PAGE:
It has become increasingly easy to overlook the vital role translation plays worldwide, whether by expanding cultural awareness or enabling authors in foreign countries to let their voices be heard. Publication companies in the United States are less likely to publish foreign literature because of the increased cost of translation and because, really, how many Americans will actually read it?

Questions like these were brought up during a discussion on the LSA theme semester, “Words without Borders: Translation in a Digital Age,” to address the need for Americans to access translated international literature, as well as increase the visibility of foreign authors’ work.

How then, can we combat this trend toward a monolinguistic United States, where only three percent of published work is translated?

The speaker, Susan Harris, editorial director of online magazine Words without Borders, believes in taking advantage of digital media’s distributive power to publish already-translated international literature in a monthly magazine format.

Harris said that many people don’t realize writers from non-English speaking countries are often constrained to an audience in their own country. Authors can only tell their story to those within their geographical border, as publication companies can’t even read such stories without first hiring a translator, and in most cases, this is too much of a hassle.

Harris is setting out to combat this obstacle with Words without Borders, “the online magazine for international literature” that offers a way for foreign authors to expand their audience while giving the public an exclusive view into their culture. The magazine celebrates all types of creative literature, offering over 1,200 pieces, in about 87 different languages.

Harris spoke candidly, discussing Words without Border’s transformation from a tool for publishers into an issue that offered Americans an opportunity to read original content that wasn’t told through an English-speaking lens.

A veteran publisher with 17 years of experience at Northwestern University Press, Harris explained that this lack of published international literature was what prompted her to found Words without Borders nine years ago, in an effort to demonstrate to publishers everywhere the wealth of talented writers from other countries that were going unnoticed and unpublished.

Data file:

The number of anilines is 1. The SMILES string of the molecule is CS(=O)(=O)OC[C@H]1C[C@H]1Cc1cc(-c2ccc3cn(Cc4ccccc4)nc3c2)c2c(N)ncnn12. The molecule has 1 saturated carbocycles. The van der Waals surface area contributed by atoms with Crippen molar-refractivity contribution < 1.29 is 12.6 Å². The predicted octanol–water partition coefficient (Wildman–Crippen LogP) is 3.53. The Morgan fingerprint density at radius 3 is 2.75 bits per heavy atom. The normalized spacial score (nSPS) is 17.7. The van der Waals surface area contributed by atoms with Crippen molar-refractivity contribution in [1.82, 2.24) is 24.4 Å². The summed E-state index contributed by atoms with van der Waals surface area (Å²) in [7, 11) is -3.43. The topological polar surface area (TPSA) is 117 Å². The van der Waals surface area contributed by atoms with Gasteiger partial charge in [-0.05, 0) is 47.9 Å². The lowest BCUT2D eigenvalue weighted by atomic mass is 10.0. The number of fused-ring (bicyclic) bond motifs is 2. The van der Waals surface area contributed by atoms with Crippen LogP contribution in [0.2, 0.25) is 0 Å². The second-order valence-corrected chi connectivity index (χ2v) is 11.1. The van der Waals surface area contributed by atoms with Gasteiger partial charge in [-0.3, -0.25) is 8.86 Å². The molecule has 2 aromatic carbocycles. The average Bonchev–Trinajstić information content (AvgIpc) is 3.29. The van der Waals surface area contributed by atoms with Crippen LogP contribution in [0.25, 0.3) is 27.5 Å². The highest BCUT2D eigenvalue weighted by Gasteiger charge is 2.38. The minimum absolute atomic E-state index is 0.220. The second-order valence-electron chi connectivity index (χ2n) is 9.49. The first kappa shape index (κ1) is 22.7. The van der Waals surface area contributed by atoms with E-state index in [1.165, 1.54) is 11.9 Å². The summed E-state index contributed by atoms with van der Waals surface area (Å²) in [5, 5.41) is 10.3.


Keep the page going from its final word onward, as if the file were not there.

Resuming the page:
The non-profit publication uses grant money to discover gifted foreign writers and translate their work: publishing essays, novel-excerpts, columns and even graphic novels in their monthly issues. Due to Words without Border’s influence, many of the featured authors get attention from publication companies, allowing their work to further break free of geographical constraints.

Harris also addressed the exciting advantages of publishing her magazine in a digital age, discussing how Words without Borders has been able to quickly respond to current events utilizing the immediacy of the Internet. The flexibility of digital media allowed Harris to react quickly to developments in the Arab Spring, giving her the opportunity to deftly modify future issues and feature the political upheaval in two issues.

Harris was quick to point out the impressive team of translators that make the entire digital publication possible, and she talked about the ability to search by translator, a rare feature giving translators the credit they deserve.

The connecting power of Words without Borders to make connections among authors, translators and specific themes was the take-away for many in attendance.

“(Digital publications) is a good thing , because you are making everything accessible, and it’s a good thing that it’s free,” said LSA junior Jie Ling Kuan. “For me, I’m back in Malaysia, I don’t really have a lot of access to foreign literature.”

She added: “To get those books you probably have to buy them online. But you have Words without Borders, they are providing it for free. You can just go online and look at these literatures from other languages, I wouldn’t have had the opportunity to learn those languages in Malaysia, and I can’t get those books, so this is really a great thing for me.”

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